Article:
It’s hot in Austin! Did you know that UVA rays and UVB rays can wreak havoc with your skin, not just now but in the future? It’s true. There are two types of skin-damaging rays: UVA and UVB rays. Although UVB rays are stronger, UVA rays are much more prevalent in the atmosphere and can penetrate clouds and even glass!
The Difference Between UVA and UVB Rays
- UVA rays cause aging of the skin. Too much sun exposure breaks down the collagen and elastin in your skin, causing premature wrinkling and a leathery appearance.
- UVB rays cause burning of the skin, and can permanently damage the delicate skin tissues.
It has long been thought that only UVB rays caused skin cancer. However, studies now show that both UVA and UVB rays increase ones risk of developing skin cancer.
Texans have an increased risk for skin cancer. According to the Cleveland Clinic, melanoma accounts for only about 4% of all skin cancer cases, but 79% of all skin cancer deaths are due to malignant melanoma, according to the American Cancer Society. The Texas Medical Association states that Texas ranks third in the US for malignant melanoma, the deadliest of all skin cancers. It’s important to protect your skin!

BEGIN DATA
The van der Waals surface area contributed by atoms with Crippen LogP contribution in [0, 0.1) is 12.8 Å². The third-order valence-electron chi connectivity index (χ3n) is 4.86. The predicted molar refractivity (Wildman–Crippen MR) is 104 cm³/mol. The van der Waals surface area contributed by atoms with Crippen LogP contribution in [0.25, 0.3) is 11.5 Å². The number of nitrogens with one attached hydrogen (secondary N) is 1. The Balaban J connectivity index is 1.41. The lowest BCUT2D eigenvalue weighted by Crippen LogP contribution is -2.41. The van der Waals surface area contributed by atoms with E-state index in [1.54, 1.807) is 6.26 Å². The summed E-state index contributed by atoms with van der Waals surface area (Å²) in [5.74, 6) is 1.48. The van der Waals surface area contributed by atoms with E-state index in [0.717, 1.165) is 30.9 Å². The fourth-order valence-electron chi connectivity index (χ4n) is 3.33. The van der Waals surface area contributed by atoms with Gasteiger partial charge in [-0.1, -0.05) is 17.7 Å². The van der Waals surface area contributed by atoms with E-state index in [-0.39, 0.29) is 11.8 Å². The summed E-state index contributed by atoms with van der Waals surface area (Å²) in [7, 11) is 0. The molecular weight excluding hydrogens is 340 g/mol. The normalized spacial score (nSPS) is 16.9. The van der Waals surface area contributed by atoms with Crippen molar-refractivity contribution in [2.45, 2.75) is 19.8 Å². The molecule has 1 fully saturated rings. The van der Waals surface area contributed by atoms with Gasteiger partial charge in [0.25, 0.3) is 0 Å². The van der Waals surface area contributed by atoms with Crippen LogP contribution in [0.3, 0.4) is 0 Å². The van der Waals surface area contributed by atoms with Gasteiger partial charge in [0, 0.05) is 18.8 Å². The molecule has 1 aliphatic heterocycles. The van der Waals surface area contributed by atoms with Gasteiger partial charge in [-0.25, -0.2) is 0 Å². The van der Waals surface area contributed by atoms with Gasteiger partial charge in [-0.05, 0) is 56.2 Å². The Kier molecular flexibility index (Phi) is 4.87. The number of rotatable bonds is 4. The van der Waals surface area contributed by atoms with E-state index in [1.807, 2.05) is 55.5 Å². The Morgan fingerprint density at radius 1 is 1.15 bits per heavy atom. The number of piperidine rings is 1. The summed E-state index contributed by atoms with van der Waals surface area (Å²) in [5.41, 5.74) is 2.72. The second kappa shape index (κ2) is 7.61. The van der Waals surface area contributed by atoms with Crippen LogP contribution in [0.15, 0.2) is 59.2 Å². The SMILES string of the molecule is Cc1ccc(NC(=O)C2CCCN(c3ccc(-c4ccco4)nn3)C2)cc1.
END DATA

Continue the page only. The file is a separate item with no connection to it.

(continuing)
How To Lower Your Risks of Skin Cancer
Since most melanoma and non-melanoma skin cancers are related directly to sun exposure, you can decrease your skin cancer risk by applying sunblock every time you leave the house, even if for a short time. It must be reapplied if you swim or sweat. And be sure to slather on enough! Many people apply sunblock too sparingly—experts advise a quarter-sized dollop for the truck, abdomen, arms and legs, with a nickel-sized portion for the face and back of the neck. Aim for an SPF of 30, which has been proven adequate, while higher SPF levels have not been shown to appreciably decrease your exposure to the sun’s damaging rays.
Please visit one of our offices to purchase Obagi® Sunscreen. A trial size is only $7.00!